It stands for Grand Old Party and the moniker stems from the second half of the 1800s, around the same time that the party began using an elephant as its logo.
The party was initially called the Democratic-Republican Party, but in the 1830s, divisions within the group began to emerge and in the 1850s, a stand-alone Republican Party emerged.
At that time, it mostly consisted of abolitionists working to end slavery in the South.
Following the Civil War, which lasted from 1861 until 1865, the Republicans increased their power with the election of President Benjamin Harrison in 1888 and a congressional majority.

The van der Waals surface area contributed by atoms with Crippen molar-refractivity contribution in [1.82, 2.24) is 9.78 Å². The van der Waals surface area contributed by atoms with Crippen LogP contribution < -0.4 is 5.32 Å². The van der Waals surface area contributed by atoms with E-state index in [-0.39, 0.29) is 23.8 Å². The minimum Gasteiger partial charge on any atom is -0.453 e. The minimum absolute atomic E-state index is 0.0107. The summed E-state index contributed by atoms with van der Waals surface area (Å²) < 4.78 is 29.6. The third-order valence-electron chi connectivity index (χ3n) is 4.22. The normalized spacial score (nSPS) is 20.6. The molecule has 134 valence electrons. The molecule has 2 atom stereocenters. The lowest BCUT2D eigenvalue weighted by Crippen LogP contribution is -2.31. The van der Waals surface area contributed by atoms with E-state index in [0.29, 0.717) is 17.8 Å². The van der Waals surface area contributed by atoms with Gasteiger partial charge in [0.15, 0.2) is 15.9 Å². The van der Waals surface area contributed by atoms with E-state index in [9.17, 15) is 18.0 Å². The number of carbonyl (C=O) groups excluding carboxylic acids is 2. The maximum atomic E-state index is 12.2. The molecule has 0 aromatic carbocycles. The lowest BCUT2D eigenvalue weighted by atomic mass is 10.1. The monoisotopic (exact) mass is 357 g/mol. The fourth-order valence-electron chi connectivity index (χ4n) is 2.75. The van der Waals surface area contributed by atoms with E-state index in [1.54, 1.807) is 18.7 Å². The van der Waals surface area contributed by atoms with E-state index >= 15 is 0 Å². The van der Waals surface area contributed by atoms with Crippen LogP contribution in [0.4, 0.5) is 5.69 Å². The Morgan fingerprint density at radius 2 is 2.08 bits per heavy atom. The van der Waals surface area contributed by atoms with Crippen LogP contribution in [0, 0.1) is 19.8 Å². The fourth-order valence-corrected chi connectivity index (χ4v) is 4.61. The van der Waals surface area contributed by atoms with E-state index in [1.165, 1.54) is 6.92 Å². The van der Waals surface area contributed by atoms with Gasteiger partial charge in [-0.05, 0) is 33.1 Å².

A Chicago Tribune writer wrote that the election was a major victory for the “Grand Old Party” as a way to reference the Republicans.
The phrase was soon shortened to GOP and it began to be used in articles about the party.
But the acronym may in fact go back to 1875, when “gallant old party” was a way to refer to the Republicans, AL.com noted.
A 2011 poll found that only 51 per cent of Republicans knew what GOP stood for.
Thirty-five per cent thought it stood for “Government of the People,” according to a Vanity Fair/60 Minutes poll at the time.
Another seven per cent voted for the option “Grumpy Old People,” while three per cent said “God’s Own Party” and one per cent said “Gauntlet of Power”.
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